Ethnic identity is written in blood -- begging The Vapors' pardon, it's mostly impossible to turn Japanese, I really think so. But cultural identity? It not only seems possible to "turn Asian" (after all, we Asians are doing it all the time) -- it's starting to feel like it's necessary. Asia is rapidly becoming the center of the world, and its sheer scale and diversity mean that it's ground zero for the cool, the important, the essential.

"I sometimes refer to myself as being of 'West Asian descent,' but that's because I don't really see Europe as an actual continent," writes Brooklyn-based designer John. "European geographers called their largish peninsula a continent out of egoism, but really it's just a bit of Asia that sticks out. ... There's a lot of stuff I like, and a fair percentage of it comes from the largest land mass on the planet. That seems statistically normal, if you're open to new stuff."

On the other hand, the idea that Asianness can be adopted -- that you can be "Asian by Choice" -- is awkward to many Asian Americans. If done without respect or real comprehension, it can feel exploitative. "When I see non-Asians buying home-decorative accents -- fake Buddha heads and ginormous fans with pseudo-Chinese characters printed all over them -- I am irked," says Thai American Nora Boone, writing from Memphis, Tenn. "I think it's because they are buying and decorating their homes with items that are actually significant to some people. ... You would never find a huge crucifix plastered over someone's toilet like you find some Buddha statues."

The flip side of Asia being a cornucopia of cool is that dilettantes tend to perceive Asia as a bizarro medley of a culture, a fantastic world where Hello Kitty and Chow Yun Fat sit in lotus position drinking green tea and nibbling on Pocky and pad thai.

In a discussion with a friend back in college, I remember jokingly using the phrase "McAsians" -- which we ended up defining as institutions or individuals who casually use Asian symbols or artifacts or, for that matter, people as a medium for a kind of cultural transfusion. Athletes with meaningless Chinese tattoos. Celebrities who do photo ops with the Dalai Lama. Rappers whose videos bite on kung fu movies.

When we were talking, we used the term to rip on people we thought weren't "authentic." But the whole dialogue was painfully silly in retrospect. The more I've traveled in Asia, the more I realize how "McAsian" my own generationally and culturally removed perspective is. At the same time, I've also become increasingly aware that even things that aren't authentically Chinese or Korean or Indian can still grow a way to be "authentically Asian."

Last month, McDonald's unveiled a new healthy entree that tested so well the company decided to roll it out nationwide. As part of the rollout, through May 22, the "New Asian Salad" comes with a free yoga-and-fitness DVD. The salad contains 16 types of mixed greens, edamame, snow peas, red bell peppers, mandarin oranges, toasted almonds and grilled or crispy chicken -- a selection of ingredients that span a handful of Asian cuisines, topped with a shot of Newman's Own Lighten Up Sesame Ginger salad dressing. Calling it an authentic Asian dish might cause Old World purists to choke on their tofu. Yet looked at from another perspective, it is an authentic Asian dish.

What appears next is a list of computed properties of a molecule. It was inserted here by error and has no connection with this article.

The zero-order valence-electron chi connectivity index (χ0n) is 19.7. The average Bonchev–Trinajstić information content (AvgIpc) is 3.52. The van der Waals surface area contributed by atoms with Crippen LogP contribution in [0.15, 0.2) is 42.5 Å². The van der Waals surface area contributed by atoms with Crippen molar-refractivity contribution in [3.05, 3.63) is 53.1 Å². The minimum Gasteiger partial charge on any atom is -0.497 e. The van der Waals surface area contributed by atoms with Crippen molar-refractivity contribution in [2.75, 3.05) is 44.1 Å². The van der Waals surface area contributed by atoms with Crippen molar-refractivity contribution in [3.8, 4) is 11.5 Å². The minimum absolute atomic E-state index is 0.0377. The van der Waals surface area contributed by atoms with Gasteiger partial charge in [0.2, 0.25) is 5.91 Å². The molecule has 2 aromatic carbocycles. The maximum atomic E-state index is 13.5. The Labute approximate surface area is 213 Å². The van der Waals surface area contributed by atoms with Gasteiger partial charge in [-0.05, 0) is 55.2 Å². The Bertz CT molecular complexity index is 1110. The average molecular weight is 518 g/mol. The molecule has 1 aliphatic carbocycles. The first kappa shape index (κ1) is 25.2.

When I asked readers what Asian tastes like, these are the top 10 responses they gave:

  1. Fresh and healthy
  2. Spicy
  3. Soy sauce
  4. Rice
  5. Fish
  6. Mixed flavors
  7. Curry
  8. MSG
  9. Sweet
  10. Garlic

No rice, fish, curry or (presumably) MSG, but Mickey D's New Asian Salad bullets pretty much everything else on that list. I went and tried one the other day, and it was pretty good -- good enough to drive from my taste-memory the lingering foulness of their earlier attempt to interpret Asian cuisine, 1998's infamous Shanghai Chicken McNuggets (served in a red takeout box, with chopsticks, fortune cookie and a free Mulan action figure in each orientalicious package!). By cultivating values -- and valuing culture -- McDonald's has moved the needle from nasty to not half bad.

Maybe that's a lesson that we Asians need to accept. We may not get the spotlight all to ourselves -- we'll always be divvying up time with moms and mental-health advocates and bikers and barbecuers -- but by sharing our culture family-style, we end up playing to a much bigger audience, on a much bigger stage.

Still, doesn't opening up the idea of Asian to include unusual fusions, funky remixes, adopted brethren and like-minded souls make Asianness even more diffuse, harder to define, more confusing to represent?

Sure. But that's a big reason why Asian identity and culture remain relevant today and will survive into generations beyond: because we haven't been defined into a corner. The meaning of Asian is flexible, adaptive -- still being written. It's an open-source identity, if you will, being collaboratively developed by every person who claims it and adds their input to the code. If Asian identity feels diffuse, that's not evidence of vulnerability -- it's a sign of opportunity.

"I've come to see the term Asian American as accommodating and encapsulating the hybridity that my own family represents," writes Jason Sperber, hapa Japanese daddyblogger and coordinator of the Asian-dad group blog Rice Daddies. "My daughter, in some ways, shows the way to a truly Asian American future: She's not just Filipino, nor just Japanese, nor just Jewish, nor just of American citizenship and nationality. She truly is an Asian American, and she can claim it all."

Asian is the story we're collectively writing, page by page and chapter by chapter, each of us an author, each of us a character. It's a narrative big enough not just to encompass the vast diversity of our community within America but, ultimately, the social network we're building that encircles the globe.

Now that's a heritage worth commemorating. Happy May!

Jeff Yang forecasts new Asian and Asian American consumer trends for the market research company Iconoculture www.iconoculture.com. He is the author of "Once Upon a Time in China: A Guide to the Cinemas of Hong Kong, Taiwan and Mainland China" (Atria Books) and co-author of "I Am Jackie Chan: My Life in Action" (Ballantine) and "Eastern Standard Time" (Mariner/Houghton Mifflin). He lives in New York City. Go to www.ouatic.com/mojomail/mojo.pl to join Jeff Yang's biweekly mailing list offering updates on this column and alerts about other breaking Asian and Asian American pop-culture news.